Benefits of Experience
A 3am finish in a student nightclub, hundreds of photos with hundreds of drunken undergraduates, and now a film crew to share your breakfast with: it’s just another 24 hours in the baffling and yet rather brilliant life of Deidre Kelly, the latest in a long line of reality television stars who find their lives turned upside down.
But despite the sleep shortfall, Kelly, or ‘White Dee’ as she’s better known, is still standing, offering a commentary on the news headlines – a committed smoker, she likes the idea of a smoking ban in parks – and finding a smile for everyone. As well she might, having first appeared on our TV screens at the start of the year when Dee emerged as the unexpected star of a Channel 4 reality documentary called Benefits Street. She insists that she and her neighbours thought the programme – she says she first heard it would be called Benefits Street only a fortnight before it aired – would be about their close-knit community, not an expose of life out of work, but the show changed Dee’s life.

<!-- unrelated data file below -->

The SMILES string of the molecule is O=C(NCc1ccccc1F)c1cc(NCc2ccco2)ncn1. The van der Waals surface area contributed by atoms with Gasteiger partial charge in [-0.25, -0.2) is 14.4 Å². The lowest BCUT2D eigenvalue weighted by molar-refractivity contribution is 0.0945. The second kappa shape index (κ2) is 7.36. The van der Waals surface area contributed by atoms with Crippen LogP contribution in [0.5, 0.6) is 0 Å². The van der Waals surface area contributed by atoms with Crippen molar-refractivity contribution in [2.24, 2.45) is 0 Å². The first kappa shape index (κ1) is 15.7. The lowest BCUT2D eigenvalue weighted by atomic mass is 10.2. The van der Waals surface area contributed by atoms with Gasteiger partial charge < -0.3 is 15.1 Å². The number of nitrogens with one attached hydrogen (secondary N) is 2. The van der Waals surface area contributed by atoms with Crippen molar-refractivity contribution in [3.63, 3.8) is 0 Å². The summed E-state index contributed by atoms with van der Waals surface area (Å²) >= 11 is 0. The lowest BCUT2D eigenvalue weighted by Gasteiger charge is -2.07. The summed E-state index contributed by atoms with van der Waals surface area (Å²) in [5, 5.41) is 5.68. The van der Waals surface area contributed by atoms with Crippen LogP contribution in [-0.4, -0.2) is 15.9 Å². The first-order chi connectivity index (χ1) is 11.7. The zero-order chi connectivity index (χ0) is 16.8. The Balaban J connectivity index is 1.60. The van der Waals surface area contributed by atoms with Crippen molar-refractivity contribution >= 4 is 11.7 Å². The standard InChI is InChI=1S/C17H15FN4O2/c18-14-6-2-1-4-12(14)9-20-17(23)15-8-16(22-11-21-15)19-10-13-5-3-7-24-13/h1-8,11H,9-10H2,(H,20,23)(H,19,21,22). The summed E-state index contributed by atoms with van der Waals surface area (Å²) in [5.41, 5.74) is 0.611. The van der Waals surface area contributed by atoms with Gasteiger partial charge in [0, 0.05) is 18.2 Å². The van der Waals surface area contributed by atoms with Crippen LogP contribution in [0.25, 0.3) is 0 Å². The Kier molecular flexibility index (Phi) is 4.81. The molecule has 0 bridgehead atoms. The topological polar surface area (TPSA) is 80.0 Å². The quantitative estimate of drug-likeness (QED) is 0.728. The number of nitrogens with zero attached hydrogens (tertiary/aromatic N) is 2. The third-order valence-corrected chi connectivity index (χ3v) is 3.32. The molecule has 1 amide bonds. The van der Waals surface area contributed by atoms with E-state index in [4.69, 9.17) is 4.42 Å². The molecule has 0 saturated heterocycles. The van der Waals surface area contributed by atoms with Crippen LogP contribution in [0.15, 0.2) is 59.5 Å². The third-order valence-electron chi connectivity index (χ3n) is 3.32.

In the last year she’s recorded a single, been offered a modelling contract, appeared on Celebrity Big Brother, and sat on the This Morning sofa. And she’s no longer on benefits either. “If you were to say to me what’s your job, I’d probably say I haven’t got one,” she admits as we meet in a Loughborough hotel – Dee was doing the ‘selfie’ circuit at the university the night before. “I kind of haven’t. It does feel weird, but because I’ve started receiving an income… I took myself off. That’s the right thing to do.”
White Dee is now tabloid fodder, a minor celebrity who, says The Sun, has hired a fitness trainer to “get a body like Kelly Brook” and has hopes of cracking America. If she’d been asked 20 years ago where she wanted to be in 2014, what would she have said? Dee laughs – and it’s very much a smoker’s laugh – at the thought.